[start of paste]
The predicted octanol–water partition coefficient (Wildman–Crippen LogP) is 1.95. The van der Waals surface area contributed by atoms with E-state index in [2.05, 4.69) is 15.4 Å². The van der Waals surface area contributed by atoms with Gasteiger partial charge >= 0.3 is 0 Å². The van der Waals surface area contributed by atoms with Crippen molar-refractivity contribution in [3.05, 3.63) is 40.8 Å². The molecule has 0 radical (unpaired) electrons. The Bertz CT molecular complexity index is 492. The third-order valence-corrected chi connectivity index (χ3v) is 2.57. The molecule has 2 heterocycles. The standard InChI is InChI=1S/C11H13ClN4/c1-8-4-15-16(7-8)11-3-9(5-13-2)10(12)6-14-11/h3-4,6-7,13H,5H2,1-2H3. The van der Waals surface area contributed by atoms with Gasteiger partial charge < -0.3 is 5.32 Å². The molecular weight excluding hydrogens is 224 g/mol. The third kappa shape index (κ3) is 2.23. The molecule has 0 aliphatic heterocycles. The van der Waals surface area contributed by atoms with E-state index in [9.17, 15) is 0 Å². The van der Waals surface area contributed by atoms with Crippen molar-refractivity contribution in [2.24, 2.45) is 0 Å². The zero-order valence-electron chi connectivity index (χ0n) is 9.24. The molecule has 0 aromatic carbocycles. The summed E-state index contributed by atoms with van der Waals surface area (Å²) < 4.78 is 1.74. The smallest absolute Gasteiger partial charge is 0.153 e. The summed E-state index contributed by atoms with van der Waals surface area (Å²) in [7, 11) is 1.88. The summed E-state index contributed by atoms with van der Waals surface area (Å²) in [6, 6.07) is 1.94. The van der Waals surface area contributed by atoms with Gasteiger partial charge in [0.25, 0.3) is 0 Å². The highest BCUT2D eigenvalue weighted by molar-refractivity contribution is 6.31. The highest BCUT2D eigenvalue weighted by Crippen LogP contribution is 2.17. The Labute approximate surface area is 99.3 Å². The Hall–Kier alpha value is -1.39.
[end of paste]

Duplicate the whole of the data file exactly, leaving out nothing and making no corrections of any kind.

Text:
The predicted octanol–water partition coefficient (Wildman–Crippen LogP) is 1.95. The van der Waals surface area contributed by atoms with E-state index in [2.05, 4.69) is 15.4 Å². The van der Waals surface area contributed by atoms with Gasteiger partial charge >= 0.3 is 0 Å². The van der Waals surface area contributed by atoms with Crippen molar-refractivity contribution in [3.05, 3.63) is 40.8 Å². The molecule has 0 radical (unpaired) electrons. The Bertz CT molecular complexity index is 492. The third-order valence-corrected chi connectivity index (χ3v) is 2.57. The molecule has 2 heterocycles. The standard InChI is InChI=1S/C11H13ClN4/c1-8-4-15-16(7-8)11-3-9(5-13-2)10(12)6-14-11/h3-4,6-7,13H,5H2,1-2H3. The van der Waals surface area contributed by atoms with Gasteiger partial charge < -0.3 is 5.32 Å². The molecular weight excluding hydrogens is 224 g/mol. The third kappa shape index (κ3) is 2.23. The molecule has 0 aliphatic heterocycles. The van der Waals surface area contributed by atoms with E-state index in [9.17, 15) is 0 Å². The van der Waals surface area contributed by atoms with Crippen molar-refractivity contribution in [2.24, 2.45) is 0 Å². The zero-order valence-electron chi connectivity index (χ0n) is 9.24. The molecule has 0 aromatic carbocycles. The summed E-state index contributed by atoms with van der Waals surface area (Å²) < 4.78 is 1.74. The smallest absolute Gasteiger partial charge is 0.153 e. The summed E-state index contributed by atoms with van der Waals surface area (Å²) in [7, 11) is 1.88. The summed E-state index contributed by atoms with van der Waals surface area (Å²) in [6, 6.07) is 1.94. The van der Waals surface area contributed by atoms with Gasteiger partial charge in [0.25, 0.3) is 0 Å². The highest BCUT2D eigenvalue weighted by molar-refractivity contribution is 6.31. The highest BCUT2D eigenvalue weighted by Crippen LogP contribution is 2.17. The Labute approximate surface area is 99.3 Å². The Hall–Kier alpha value is -1.39.